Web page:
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Pacific Employers: Basic Reminders on Payroll Deductions

If there is one "chore" that all employers have in common, it is processing the employee payroll. Like the calculation of compensation, the withholding and/or deduction of money from an employee's paycheck is also heavily regulated by federal and local regulations. The following summary provides basic tips on how to perform withholdings and deductions from employee paychecks.

Deductions Required by Federal and State Law

By law, employers must deduct social security taxes (FICA) and wage withholding taxes (income taxes) from employee paychecks. The deductions are made on the amount of wages that are actually or constructively paid to any employee, at the time of payment. Employers who fail to deduct the required taxes are liable for the amount of tax that should have been withheld, plus penalties and interest on the amount.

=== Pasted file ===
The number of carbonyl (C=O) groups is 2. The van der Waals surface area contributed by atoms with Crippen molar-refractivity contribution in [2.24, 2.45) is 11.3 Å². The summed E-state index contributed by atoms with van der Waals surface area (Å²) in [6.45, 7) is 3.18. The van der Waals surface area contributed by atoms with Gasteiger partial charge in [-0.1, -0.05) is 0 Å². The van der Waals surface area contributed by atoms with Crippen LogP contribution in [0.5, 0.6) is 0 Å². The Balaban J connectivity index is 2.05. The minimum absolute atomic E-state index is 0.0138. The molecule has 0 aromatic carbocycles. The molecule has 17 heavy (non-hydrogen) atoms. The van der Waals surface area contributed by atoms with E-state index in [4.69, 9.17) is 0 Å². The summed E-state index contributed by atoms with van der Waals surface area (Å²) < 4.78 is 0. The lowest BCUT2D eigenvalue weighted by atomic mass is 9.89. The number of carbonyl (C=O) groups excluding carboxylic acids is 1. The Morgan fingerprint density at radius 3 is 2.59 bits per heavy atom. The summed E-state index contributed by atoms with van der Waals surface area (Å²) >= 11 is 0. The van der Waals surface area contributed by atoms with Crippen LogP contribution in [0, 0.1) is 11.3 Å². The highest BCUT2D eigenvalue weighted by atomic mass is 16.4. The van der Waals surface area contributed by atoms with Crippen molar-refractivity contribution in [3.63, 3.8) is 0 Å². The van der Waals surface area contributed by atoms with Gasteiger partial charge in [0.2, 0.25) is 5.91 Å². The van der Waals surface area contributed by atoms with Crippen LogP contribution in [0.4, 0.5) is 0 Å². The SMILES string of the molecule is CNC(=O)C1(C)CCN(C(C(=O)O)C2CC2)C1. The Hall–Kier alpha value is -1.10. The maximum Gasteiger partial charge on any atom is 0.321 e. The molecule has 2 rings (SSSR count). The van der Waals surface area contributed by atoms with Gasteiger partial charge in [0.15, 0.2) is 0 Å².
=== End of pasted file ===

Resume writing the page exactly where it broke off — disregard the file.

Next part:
Deductions Required by Court Order

Federal and local laws allow third parties to file legal claims against an employee's wages and, upon receipt of a court order, require the employer to deduct appropriate amounts from the employee's wages and pay these amounts to the third party. These deductions are made from the employee's "disposable income" which is calculated by deducting the employee's employment taxes from his/her gross pay. There are five basic types of court-ordered deductions:

  1. Child and spousal support payments (which cover spouses who have custody of the couple's children);
  2. Support payments for a spouse (alimony);
  3. Tax levies;
  4. Federal student loans; and
  5. Garnishment by other creditors.

The specific procedures for handling court-ordered deductions depend upon the nature of the claim. However, in general, court-ordered deductions involve:

  1. A court order requiring the employer to withhold a specified sum from the employee's paycheck;
  2. Service (delivery) of the order to the employer;
  3. Withholding of the specified sum by the employer; and
  4. Transmission of the withholding back to the court.